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Keywords:

  • antineoplastic combined chemotherapy protocols;
  • adverse effects;
  • breast neoplasms;
  • drug therapy;
  • acute myelocytic leukemia;
  • myelodysplastic syndromes;
  • chemically induced

Abstract

BACKGROUND

The results of randomized clinical trials have suggested that after receiving radiotherapy and/or chemotherapy, patients with primary breast carcinoma have an increased risk of developing leukemia. In the current study, the authors set out to assess the reported association between breast carcinoma treatment and leukemia risk.

METHODS

A registry of all patients with breast carcinoma who were treated at a community-based institution since 1989 (updated annually for recurrence and/or vital status) was linked to the National Cancer Institute Surveillance, Epidemiology, and End Results database to confirm complete ascertainment of leukemia cases occurring within this registry population. Incidence rates were calculated for women who were treated for primary Stage 0–III breast carcinoma and had a follow-up duration of ≥ 24 months (n = 2866). Patients who did not undergo surgery (n = 5), patients for whom chemotherapy records were incomplete or who received nonstandard chemotherapy regimens (n = 69), patients who underwent stem cell transplantation (n = 83), and patients who were lost to follow-up or who had unknown disease status at follow-up (n = 81) were excluded from the analysis (total, n = 238).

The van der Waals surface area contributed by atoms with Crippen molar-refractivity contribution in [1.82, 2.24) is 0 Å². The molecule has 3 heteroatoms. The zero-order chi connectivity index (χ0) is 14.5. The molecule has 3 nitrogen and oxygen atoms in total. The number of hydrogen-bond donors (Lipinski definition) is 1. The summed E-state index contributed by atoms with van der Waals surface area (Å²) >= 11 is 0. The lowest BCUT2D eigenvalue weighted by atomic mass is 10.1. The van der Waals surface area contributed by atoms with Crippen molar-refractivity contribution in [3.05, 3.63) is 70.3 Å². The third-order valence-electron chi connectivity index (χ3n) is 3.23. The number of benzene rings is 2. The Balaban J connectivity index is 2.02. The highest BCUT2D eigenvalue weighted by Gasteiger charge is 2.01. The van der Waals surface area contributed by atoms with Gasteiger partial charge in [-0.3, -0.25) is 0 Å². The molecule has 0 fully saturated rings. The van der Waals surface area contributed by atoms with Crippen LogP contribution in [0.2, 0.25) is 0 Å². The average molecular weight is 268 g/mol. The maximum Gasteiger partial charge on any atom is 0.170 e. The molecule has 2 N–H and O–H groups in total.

RESULTS

Among patients diagnosed with breast carcinoma between 1992 and 1999, the crude overall leukemia incidence rate was 0.28%, and the acute myelogenous leukemia (AML)/myelodysplastic syndrome (MDS) incidence rate was 0.11%. The average follow-up duration was 5.46 years (minimum, 2 years). Eight incident cases of leukemia were documented (2 cases of AML, 1 case of acute lymphoblastic leukemia, 1 case of MDS/refractory anemia with excess blasts, 2 cases of chronic myelogenous leukemia, and 2 cases of chronic lymphocytic leukemia). National age-adjusted overall leukemia incidence rates for the period 1996–1998 predict the occurrence of 9 cases (incidence rate, 0.31%) in the current cohort of women ages 21–94 years. The incidence of leukemia by treatment category was as follows: no surgery/no chemotherapy/no radiotherapy, 2 of 154 patients (1.30%); surgery/no chemotherapy/radiotherapy, 4 of 1403 patients (0.29%); surgery/chemotherapy/no radiotherapy, 0 of 352 patients (0%); and surgery/chemotherapy/radiotherapy, 2 of 957 patients (0.21%).

CONCLUSIONS

In contrast to findings reported from previous randomized clinical trials, the authors did not find evidence of increased posttreatment leukemia incidence in association with the use of chemotherapy, including doxorubicin-based regimens. Cancer 2004. © 2004 American Cancer Society.